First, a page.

Well, it’s been a while since I’ve posted anything, but I have a good excuse! Or, actually, a few good excuses. First I was busy with the end of the school year, then I was busy getting married, and then I was in Maui and Kauai for a glorious two-week honeymoon! But now I have returned to moderately calm, regular life for the first time in a while, and here I am back on the blog.
Since we’re in the midst of summer vacation, I won’t have any new student-author interviews for a while, but my students and I had a lot of fun doing the first six interviews (with Amy Rose Capetta, K. A. Barson, Lisa Graff, Trent Reedy, Tara Altebrando, and Maria E. Andreu—check them out if you missed them!). I’m hoping to line up another batch come September!
For now, though, I’m focusing on revising a middle grade novel (which started off as one YA novel and then turned into a very different YA novel before finally shifting into MG). In this revision process, and I’ve been thinking a lot about what it means to know yourself and what it means to know a character.
A few friends and family members who were there when my husband Mike and I got married at the end of June have commented that the wedding and all of the related details and festivities “felt like us.” It made me really happy that they said that. It’s incredibly exciting but not particularly easy to plan a wedding. I wanted the wedding to feel right to us, but I also wanted it to feel right and happy and comfortable for all of the people who are important to us. Ultimately, it felt like we were able to make the wedding a reflection of us as individuals and as a couple, and other people seemed to have a pretty good time, too (or were too polite to tell us if they didn’t).
People throw around phrases like “be true to yourself,” and being true to myself is always a primary goal for me…but I don’t think I’ll shock anybody when I say that it’s an ongoing process to get to know yourself. I like to think I’m a pretty self-aware person, but occasionally other people will surprise me by articulating something about me that I hadn’t quite realized. On our honeymoon, we did some scuba diving, which is something new for me, and Mike noticed that I tend to express nervousness or uncertainty ahead of time with new things but then blow past what I thought were my limits when I actually try the new thing as long as I don’t feel any pressure to do it. I wouldn’t have been able to clearly state that tendency, but I recognized right away that he was right.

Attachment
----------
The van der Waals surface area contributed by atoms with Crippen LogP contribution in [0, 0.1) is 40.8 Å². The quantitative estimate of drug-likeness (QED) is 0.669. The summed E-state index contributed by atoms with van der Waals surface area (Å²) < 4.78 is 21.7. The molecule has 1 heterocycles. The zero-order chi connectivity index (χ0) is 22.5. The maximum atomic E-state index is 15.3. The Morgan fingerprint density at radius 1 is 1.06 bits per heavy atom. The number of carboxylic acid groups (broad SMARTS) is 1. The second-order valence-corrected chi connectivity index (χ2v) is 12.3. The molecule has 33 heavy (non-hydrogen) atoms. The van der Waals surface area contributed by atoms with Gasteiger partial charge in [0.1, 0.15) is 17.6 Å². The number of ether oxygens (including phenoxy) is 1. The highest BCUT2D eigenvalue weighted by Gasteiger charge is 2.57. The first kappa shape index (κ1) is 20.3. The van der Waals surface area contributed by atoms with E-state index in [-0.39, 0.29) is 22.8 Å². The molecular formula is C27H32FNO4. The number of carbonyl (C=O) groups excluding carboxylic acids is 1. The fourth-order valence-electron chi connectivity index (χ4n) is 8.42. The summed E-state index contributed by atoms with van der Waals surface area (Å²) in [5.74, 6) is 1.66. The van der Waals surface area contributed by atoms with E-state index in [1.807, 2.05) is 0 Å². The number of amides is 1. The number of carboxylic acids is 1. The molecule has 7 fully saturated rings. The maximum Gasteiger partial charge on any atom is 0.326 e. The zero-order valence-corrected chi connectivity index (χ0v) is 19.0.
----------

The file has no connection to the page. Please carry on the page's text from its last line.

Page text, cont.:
As complicated as it is to get to know yourself, it’s even more complicated to get to know a character you’re creating, especially because a writer often has to understand more about a character than a character understands about him or herself. During my MFA program, I learned to ask myself what my main character consciously wants and what she subconsciously wants. I learned to break down what drives her actions—to ask what she believes about herself and the world that causes her to think and act as she does, even if she isn’t aware of the reasons for her behavior. I learned to consider what the character lacks—what kind of void she feels inside, and what early experiences or relationships have carved out that void.
These are all things that we might consider about ourselves and others might help us to realize…but they’re hard questions that would take us a lot of time and emotional energy to figure out. Sure, maybe the stakes are lower when you’re asking these questions about a fictional person, but when you’ve been thinking about a character for many years and are invested in telling that character’s story, it feels important to get them right.
What I find especially challenging about writing is that I can attempt to answer all of the big questions about a character early in the writing process, but many of my initial answers have to change as I get to know the people and story better (or, you know, as I completely overhaul the set-up of a novel a couple of times). So I have to come up with some tentative answers about why my character is the way she is and why she wants what she wants, but then those answers crystallize or shift or even completely change throughout the writing and revision process. If I cling too tightly to my initial answers, the story I’m writing loses its vibrancy, but if I don’t have any answers in mind when I begin, then I have no idea where I’m going.
And aside from all of that, it’s also tricky (but thrilling) to write from a character’s perspective when I know things about a character that she doesn’t realize about herself. One of the things I’m working on right now is making it clear to a reader why a really kind and wonderful boy is interested in the main character in the book I’m currently working on. Now, I love this character even though she is certainly flawed and has some unkind thoughts that she is quick to share in her narrative. I see her from the inside and the outside, so I’m not surprised that this boy thinks she’s special. But I need to make sure that readers see all of the amazing, endearing things about her even though she doesn’t see them in herself yet. Otherwise, they may get tired of her or wonder what the heck other people see in her. Difficult stuff!
Can anyone think of books that do this especially well—subtly help readers to realize things about a character that the character doesn’t yet understand about him or herself? Or has anyone realized important things about a character after spending a lot of time getting to know the character and writing his or her story? I’d love to know your thoughts.